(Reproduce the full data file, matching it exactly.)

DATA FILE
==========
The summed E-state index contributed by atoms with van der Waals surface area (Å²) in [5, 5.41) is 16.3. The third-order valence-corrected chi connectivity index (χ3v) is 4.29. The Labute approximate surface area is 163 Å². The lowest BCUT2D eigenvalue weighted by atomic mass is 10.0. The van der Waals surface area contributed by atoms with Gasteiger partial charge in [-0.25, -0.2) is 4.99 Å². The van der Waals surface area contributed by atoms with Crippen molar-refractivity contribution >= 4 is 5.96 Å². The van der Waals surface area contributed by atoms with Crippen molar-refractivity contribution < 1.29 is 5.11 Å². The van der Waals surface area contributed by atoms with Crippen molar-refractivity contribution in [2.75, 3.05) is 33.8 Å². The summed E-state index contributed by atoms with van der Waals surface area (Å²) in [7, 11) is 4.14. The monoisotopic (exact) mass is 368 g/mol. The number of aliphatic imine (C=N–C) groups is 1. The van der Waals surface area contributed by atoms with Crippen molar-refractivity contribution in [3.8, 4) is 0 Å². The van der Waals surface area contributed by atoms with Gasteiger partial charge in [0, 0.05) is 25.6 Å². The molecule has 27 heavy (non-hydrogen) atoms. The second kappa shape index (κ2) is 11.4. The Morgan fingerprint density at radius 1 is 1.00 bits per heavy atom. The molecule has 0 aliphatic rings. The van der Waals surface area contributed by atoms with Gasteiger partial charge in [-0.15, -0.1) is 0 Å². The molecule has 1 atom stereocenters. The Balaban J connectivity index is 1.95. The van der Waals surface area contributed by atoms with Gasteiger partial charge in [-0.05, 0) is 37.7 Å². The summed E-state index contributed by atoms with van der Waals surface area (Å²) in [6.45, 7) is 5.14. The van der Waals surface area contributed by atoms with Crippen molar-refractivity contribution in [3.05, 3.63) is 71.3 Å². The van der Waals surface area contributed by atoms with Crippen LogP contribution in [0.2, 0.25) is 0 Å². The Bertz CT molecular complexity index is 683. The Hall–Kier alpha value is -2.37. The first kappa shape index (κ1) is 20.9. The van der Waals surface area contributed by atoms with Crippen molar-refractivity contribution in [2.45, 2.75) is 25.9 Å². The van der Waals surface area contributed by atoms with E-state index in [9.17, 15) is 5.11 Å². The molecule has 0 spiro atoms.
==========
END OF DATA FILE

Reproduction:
The summed E-state index contributed by atoms with van der Waals surface area (Å²) in [5, 5.41) is 16.3. The third-order valence-corrected chi connectivity index (χ3v) is 4.29. The Labute approximate surface area is 163 Å². The lowest BCUT2D eigenvalue weighted by atomic mass is 10.0. The van der Waals surface area contributed by atoms with Gasteiger partial charge in [-0.25, -0.2) is 4.99 Å². The van der Waals surface area contributed by atoms with Crippen molar-refractivity contribution >= 4 is 5.96 Å². The van der Waals surface area contributed by atoms with Crippen molar-refractivity contribution < 1.29 is 5.11 Å². The van der Waals surface area contributed by atoms with Crippen molar-refractivity contribution in [2.75, 3.05) is 33.8 Å². The summed E-state index contributed by atoms with van der Waals surface area (Å²) in [7, 11) is 4.14. The monoisotopic (exact) mass is 368 g/mol. The number of aliphatic imine (C=N–C) groups is 1. The van der Waals surface area contributed by atoms with Crippen molar-refractivity contribution in [3.8, 4) is 0 Å². The van der Waals surface area contributed by atoms with Gasteiger partial charge in [0, 0.05) is 25.6 Å². The molecule has 27 heavy (non-hydrogen) atoms. The second kappa shape index (κ2) is 11.4. The Morgan fingerprint density at radius 1 is 1.00 bits per heavy atom. The molecule has 0 aliphatic rings. The van der Waals surface area contributed by atoms with Gasteiger partial charge in [-0.15, -0.1) is 0 Å². The molecule has 1 atom stereocenters. The Balaban J connectivity index is 1.95. The van der Waals surface area contributed by atoms with Gasteiger partial charge in [-0.05, 0) is 37.7 Å². The summed E-state index contributed by atoms with van der Waals surface area (Å²) in [6.45, 7) is 5.14. The van der Waals surface area contributed by atoms with Crippen molar-refractivity contribution in [3.05, 3.63) is 71.3 Å². The van der Waals surface area contributed by atoms with Crippen LogP contribution in [0.2, 0.25) is 0 Å². The Bertz CT molecular complexity index is 683. The Hall–Kier alpha value is -2.37. The first kappa shape index (κ1) is 20.9. The van der Waals surface area contributed by atoms with Crippen molar-refractivity contribution in [2.45, 2.75) is 25.9 Å². The van der Waals surface area contributed by atoms with E-state index in [9.17, 15) is 5.11 Å². The molecule has 0 spiro atoms.